In other H-2 worker news, the Southern Poverty Law Center reached a $20 million settlement on behalf of 200 Indian H-2B workers recruited to work for Signal International on the gulf coast after Hurricane Katrina. The workers paid tens of thousands of dollars in recruitment fees, were subject to wage theft and squalid living conditions, and were illegally detained by company security guards. The settlement came after a New Orleans jury awarded $14 million to five of the workers finding that Signal had engaged in labor trafficking, fraud, racketeering and discrimination. As part of the settlement, Signal also agreed to apologize to the workers. Congratulations to the workers, SPLC and its co-counsel on the case!

Congressional Attacks on Community Trust Policies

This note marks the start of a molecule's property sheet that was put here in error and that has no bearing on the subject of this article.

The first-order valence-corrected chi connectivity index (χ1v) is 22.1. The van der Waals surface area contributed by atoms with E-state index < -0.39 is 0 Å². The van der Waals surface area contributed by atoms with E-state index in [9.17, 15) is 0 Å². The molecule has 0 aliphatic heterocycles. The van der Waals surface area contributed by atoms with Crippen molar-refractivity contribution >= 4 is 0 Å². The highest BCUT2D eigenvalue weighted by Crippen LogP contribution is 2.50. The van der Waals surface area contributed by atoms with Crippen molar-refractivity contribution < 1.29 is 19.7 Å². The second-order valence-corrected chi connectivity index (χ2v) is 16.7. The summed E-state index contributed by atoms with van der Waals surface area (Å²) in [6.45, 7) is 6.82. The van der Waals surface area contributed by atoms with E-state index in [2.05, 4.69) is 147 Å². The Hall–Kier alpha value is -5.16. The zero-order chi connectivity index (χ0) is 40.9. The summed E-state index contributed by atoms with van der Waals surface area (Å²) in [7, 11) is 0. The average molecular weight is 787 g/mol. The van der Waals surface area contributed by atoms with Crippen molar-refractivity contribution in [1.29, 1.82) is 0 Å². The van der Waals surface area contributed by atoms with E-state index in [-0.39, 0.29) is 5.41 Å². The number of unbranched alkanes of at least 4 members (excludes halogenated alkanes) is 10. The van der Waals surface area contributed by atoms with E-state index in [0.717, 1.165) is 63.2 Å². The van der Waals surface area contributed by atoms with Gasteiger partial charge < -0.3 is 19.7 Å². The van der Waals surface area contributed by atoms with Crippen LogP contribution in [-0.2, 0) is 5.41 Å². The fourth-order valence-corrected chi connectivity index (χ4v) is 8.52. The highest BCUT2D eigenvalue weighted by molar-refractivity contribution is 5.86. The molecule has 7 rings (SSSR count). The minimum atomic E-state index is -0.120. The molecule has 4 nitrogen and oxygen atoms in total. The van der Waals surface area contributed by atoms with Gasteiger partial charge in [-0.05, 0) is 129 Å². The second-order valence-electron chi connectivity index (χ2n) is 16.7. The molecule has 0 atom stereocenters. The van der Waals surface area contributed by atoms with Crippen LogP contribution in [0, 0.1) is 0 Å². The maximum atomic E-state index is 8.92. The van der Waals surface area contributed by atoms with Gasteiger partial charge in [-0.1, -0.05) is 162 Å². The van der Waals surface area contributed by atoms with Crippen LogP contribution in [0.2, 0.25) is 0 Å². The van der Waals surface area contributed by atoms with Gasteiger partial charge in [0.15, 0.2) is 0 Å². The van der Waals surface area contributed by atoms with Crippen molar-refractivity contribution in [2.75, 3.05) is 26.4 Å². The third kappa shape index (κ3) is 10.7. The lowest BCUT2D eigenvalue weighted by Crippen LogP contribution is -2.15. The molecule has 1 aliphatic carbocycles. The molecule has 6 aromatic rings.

Much of the immigration news in recent weeks has focused on immigration enforcement. The murder of a woman in San Francisco by an undocumented immigrant who had recently been released from jail prompted Congress to hold hearings and work on legislation addressing the issue of local law enforcement cooperating with federal immigration enforcement officials. Federal immigration authorities had issued a detainer for the man, but a local ordinance prevents San Francisco authorities from detaining non-violent offenders on immigration detainers when they are otherwise eligible for release. Such policies, referred to as community trust policies, seek to encourage immigrant crime victims and witnesses to come forward without fear of immigration enforcement. Several recent proposals in Congress attack local jurisdictions’ community trust policies through legislation that would strip localities of federal money if they fail to enforce immigration laws.